Author Topic: The Absent Minded Professor (1961)  (Read 1801 times)

Offline Antares

  • Super Heavy Poster
  • ******
  • Posts: 4100
    • View Profile
The Absent Minded Professor (1961)
« on: May 24, 2010, 12:26:39 AM »
The Absent-Minded Professor





Year: 1961
Film Studio: Walt Disney Pictures, Walt Disney Productions
Genre: Comedy, Family
Length: 96 Min.

Director
Robert Stevenson (1905)

Writing
Bill Walsh (1913)...Screenplay
Samuel W. Taylor (1907)...Story

Producer
Bill Walsh (1913)

Cinematographer
Edward Colman (1905)

Music
George Bruns (1914)...Composer

Stars
Fred MacMurray (1908) as Prof. Ned Brainard
Nancy Olson (1928) as Betsy Carlisle
Keenan Wynn (1916) as Alonzo P. Hawk
Tommy Kirk (1941) as Biff Hawk
Leon Ames (1902) as President Rufus Daggett
Elliott Reid (1920) as Prof. Shelby Ashton
Edward Andrews (1914) as Defense Secretary
David Lewis (1916) as Gen. Singer

Review
       Has there ever been a more woeful institute of higher learning than Medfield College? With the antics and shenanigans of both the faculty and students wreaking havoc on the campus, it is a wonder that Disney’s underdog University never loss its accreditation. But putting that aside, Medfield was home to some of the fondest and funniest of Disney’s human characters over the next decade. The film that started it all was The Absent Minded Professor, starring Fred MacMurray in the title role. MacMurray had been a leading man in Hollywood for close to two decades, but with age advancing, his star status had started to dim. Fortunately for him, Walt Disney would resurrect his career much in the same way that Leslie Nielsen’s career would be rejuvenated in the 90’s, in comedy. Having played in predominantly drama films for most of his screen life, a lead role starring alongside Claudette Colbert in The Egg and I proved that he was equipped with the necessary sharpness needed for comedic timing, and his career was reborn.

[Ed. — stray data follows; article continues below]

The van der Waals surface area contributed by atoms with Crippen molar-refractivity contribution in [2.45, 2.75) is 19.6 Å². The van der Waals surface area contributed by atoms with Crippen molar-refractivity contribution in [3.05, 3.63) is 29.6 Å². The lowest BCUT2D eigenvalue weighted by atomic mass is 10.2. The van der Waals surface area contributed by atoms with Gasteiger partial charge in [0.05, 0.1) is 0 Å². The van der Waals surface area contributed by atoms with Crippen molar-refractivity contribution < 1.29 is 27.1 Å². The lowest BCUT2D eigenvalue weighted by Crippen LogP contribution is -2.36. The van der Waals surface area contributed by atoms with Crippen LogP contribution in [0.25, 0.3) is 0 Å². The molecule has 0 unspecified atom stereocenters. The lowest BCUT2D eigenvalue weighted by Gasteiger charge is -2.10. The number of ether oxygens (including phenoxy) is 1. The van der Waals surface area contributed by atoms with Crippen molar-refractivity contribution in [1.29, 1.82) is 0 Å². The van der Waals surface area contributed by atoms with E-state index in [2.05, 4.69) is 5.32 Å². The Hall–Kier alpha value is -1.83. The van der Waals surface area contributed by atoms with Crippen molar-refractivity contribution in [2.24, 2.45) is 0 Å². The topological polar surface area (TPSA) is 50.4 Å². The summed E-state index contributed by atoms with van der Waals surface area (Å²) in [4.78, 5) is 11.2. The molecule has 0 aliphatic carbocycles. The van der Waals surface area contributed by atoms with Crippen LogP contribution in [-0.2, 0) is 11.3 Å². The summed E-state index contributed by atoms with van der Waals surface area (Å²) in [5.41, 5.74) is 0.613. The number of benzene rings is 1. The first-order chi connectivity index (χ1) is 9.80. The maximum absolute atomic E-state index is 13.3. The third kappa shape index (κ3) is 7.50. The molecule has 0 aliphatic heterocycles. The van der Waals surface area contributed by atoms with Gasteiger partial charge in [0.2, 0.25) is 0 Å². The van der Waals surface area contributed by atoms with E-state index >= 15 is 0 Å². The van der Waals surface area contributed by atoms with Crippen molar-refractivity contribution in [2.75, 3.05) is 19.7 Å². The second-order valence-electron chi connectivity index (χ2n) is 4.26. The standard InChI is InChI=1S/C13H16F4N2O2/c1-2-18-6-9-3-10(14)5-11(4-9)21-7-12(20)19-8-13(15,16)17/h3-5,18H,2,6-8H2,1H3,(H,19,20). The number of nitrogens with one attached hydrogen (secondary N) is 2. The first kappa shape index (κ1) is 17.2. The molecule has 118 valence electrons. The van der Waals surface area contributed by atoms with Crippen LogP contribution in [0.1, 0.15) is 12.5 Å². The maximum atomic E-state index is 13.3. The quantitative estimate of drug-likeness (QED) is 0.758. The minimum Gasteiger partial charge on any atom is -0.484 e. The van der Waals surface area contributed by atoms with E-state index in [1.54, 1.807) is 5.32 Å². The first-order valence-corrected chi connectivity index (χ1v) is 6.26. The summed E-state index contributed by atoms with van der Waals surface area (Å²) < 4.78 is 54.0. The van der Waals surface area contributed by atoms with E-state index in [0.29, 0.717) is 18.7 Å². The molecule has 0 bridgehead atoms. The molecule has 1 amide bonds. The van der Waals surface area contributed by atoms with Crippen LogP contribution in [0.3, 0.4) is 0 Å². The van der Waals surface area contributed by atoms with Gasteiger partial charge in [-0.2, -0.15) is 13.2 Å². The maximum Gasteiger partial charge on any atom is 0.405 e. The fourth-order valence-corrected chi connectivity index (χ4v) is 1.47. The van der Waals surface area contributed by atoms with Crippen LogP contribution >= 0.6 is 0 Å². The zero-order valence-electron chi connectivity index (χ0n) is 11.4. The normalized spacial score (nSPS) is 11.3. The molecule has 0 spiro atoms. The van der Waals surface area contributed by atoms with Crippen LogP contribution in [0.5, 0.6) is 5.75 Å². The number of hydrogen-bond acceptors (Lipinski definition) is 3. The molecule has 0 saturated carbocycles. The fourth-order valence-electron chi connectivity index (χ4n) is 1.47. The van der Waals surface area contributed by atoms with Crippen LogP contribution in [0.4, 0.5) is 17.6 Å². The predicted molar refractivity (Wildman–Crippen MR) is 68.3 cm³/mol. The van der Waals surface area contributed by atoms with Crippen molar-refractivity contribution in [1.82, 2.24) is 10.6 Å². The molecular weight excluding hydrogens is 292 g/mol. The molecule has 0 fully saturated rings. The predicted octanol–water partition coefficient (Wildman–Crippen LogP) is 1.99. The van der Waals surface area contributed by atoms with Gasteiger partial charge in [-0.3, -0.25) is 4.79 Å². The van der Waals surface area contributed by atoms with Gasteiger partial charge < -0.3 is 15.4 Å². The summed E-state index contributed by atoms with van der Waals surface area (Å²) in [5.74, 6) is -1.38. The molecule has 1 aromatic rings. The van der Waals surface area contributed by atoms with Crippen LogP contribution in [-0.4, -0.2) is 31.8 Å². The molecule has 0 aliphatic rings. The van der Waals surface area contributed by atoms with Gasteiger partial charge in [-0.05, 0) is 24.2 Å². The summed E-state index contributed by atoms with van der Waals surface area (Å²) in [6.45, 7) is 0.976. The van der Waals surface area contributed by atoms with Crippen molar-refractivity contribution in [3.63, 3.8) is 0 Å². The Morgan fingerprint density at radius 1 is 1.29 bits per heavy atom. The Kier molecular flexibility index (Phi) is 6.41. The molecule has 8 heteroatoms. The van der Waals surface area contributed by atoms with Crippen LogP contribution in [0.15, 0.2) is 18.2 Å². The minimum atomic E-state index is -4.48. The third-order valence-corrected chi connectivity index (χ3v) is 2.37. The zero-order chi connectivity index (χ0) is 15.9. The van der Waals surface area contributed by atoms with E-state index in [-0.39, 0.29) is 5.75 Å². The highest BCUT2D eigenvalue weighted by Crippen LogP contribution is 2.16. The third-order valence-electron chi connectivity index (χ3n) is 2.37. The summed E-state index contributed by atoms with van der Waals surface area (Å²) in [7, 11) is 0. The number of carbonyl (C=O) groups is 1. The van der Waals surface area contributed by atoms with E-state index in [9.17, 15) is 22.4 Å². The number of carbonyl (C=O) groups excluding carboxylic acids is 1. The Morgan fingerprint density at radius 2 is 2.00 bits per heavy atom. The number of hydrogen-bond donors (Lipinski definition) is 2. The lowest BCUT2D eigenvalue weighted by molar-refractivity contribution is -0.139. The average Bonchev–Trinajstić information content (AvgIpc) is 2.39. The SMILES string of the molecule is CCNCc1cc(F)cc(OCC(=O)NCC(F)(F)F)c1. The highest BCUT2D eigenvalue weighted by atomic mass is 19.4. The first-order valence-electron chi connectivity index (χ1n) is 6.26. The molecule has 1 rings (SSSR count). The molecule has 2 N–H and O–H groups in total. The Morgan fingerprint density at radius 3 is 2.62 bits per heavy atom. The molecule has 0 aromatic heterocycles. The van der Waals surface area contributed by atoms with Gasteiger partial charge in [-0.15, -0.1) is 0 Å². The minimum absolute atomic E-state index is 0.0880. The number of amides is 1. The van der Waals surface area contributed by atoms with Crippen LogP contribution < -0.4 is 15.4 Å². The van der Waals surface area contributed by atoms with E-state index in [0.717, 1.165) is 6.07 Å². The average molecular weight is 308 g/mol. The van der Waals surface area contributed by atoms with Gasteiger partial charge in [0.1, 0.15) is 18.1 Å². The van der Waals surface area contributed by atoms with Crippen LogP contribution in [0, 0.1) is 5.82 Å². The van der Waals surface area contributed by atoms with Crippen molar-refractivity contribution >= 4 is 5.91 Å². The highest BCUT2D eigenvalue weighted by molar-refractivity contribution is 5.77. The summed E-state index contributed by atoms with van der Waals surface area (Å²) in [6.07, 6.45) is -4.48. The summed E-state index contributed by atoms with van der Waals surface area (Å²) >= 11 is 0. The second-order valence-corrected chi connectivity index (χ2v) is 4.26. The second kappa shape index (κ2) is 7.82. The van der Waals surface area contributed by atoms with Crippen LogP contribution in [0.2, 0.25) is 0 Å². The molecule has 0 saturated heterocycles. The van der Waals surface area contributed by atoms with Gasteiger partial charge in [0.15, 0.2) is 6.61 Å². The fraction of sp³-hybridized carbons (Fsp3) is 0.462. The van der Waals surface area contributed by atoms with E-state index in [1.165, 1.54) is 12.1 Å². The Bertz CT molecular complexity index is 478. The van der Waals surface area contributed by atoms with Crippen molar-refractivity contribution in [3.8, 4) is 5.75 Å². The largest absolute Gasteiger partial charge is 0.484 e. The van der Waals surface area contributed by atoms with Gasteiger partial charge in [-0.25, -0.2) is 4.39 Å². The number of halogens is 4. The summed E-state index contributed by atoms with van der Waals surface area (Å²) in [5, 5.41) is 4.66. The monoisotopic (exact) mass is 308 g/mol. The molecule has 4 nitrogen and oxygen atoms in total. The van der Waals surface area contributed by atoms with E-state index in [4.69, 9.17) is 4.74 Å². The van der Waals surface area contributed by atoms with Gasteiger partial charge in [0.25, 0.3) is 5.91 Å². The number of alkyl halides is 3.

Professor Ned Brainard (MacMurray) can expound upon the principles of quantum physics or subatomic molecular materialization at the drop of a hat. But when it comes to remembering to be on time for his own wedding ceremony, he flunks out repeatedly. Twice he has left his fiancée Betsy Carlisle (Nancy Olson) alone at the altar awaiting his arrival. Though he loves her very much and looks forward to sharing eternal marital bliss with Betsy, the pursuits of science pre-dominate his thoughts and sadly, she is forsaken to suffer in solitary humiliation. Betsy truly loves Ned and agrees to give him one more chance, hoping that the third time will be a charm. On the night of his nuptials, on the verge of a scientific breakthrough, he creates a chemical reaction that causes a horrific explosion and knocks him out. When he comes to, amidst the rubble, he realizes that the chemical reaction has forged itself into an anti-gravity compound that the professor christens ‘flubber’, an acronym for flying rubber.